The application notes include recommended starting dilutions; optimal dilutions/concentrations should be determined by the end user.
Blocking - Blocking peptide for Anti-BMP4 antibody (ab39973)
- First try to dissolve a small amount of peptide in either water or buffer. The more charged residues on a peptide, the more soluble it is in aqueous solutions. - If the peptide doesn’t dissolve try an organic solvent e.g. DMSO, then dilute using water or buffer. - Consider that any solvent used must be compatible with your assay. If a peptide does not dissolve and you need to recover it, lyophilise to remove the solvent. - Gentle warming and sonication can effectively aid peptide solubilisation. If the solution is cloudy or has gelled the peptide may be in suspension rather than solubilised. - Peptides containing cysteine are easily oxidised, so should be prepared in solution just prior to use.
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Shipped at 4°C. Upon delivery aliquot and store at -20°C or -80°C. Avoid repeated freeze / thaw cycles.
Information available upon request.
Bone morphogenetic protein 2B
Bone morphogenetic protein 4
Induces cartilage and bone formation. Also act in mesoderm induction, tooth development, limb formation and fracture repair. Acts in concert with PTHLH/PTHRP to stimulate ductal outgrowth during embryonic mammary development and to inhibit hair follicle induction.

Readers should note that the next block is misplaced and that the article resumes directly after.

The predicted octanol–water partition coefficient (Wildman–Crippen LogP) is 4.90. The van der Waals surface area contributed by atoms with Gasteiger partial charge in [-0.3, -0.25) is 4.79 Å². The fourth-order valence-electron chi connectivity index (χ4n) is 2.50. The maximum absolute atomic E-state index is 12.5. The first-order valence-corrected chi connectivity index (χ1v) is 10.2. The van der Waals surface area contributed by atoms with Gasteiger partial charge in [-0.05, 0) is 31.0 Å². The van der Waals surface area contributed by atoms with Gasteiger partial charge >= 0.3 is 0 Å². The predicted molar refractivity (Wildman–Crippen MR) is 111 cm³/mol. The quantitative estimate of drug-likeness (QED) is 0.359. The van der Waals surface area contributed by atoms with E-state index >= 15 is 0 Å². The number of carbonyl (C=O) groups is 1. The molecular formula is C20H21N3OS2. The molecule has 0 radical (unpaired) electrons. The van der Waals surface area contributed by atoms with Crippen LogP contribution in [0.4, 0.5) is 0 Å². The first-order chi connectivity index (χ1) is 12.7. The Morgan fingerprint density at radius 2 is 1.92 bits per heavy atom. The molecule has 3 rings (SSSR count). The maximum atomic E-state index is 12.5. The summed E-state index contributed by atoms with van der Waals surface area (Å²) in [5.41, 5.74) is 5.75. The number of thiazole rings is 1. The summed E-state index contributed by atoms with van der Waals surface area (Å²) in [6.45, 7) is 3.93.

Expressed in the lung and lower levels seen in the kidney. Present also in normal and neoplastic prostate tissues, and prostate cancer cell lines.
Defects in BMP4 are the cause of microphthalmia syndromic type 6 (MCOPS6) [MIM:607932]; also known as microphthalmia and pituitary anomalies or microphthalmia with brain and digit developmental anomalies. Microphthalmia is a clinically heterogeneous disorder of eye formation, ranging from small size of a single eye to complete bilateral absence of ocular tissues (anophthalmia). In many cases, microphthalmia/anophthalmia occurs in association with syndromes that include non-ocular abnormalities. MCOPS6 is characterized by microphthalmia/anophthalmia associated with facial, genital, skeletal, neurologic and endocrine anomalies. Defects in BMP4 are the cause of non-syndromic orofacial cleft type 11 (OFC11) [MIM:600625]. Non-syndromic orofacial cleft is a common birth defect consisting of cleft lips with or without cleft palate. Cleft lips are associated with cleft palate in two-third of cases. A cleft lip can occur on one or both sides and range in severity from a simple notch in the upper lip to a complete opening in the lip extending into the floor of the nostril and involving the upper gum. OFC11 is an unusual anomaly consisting of a paramedian scar of the upper lip with an appearance suggesting that a typical cleft lip was corrected in utero.
Belongs to the TGF-beta family.
Secreted > extracellular space > extracellular matrix.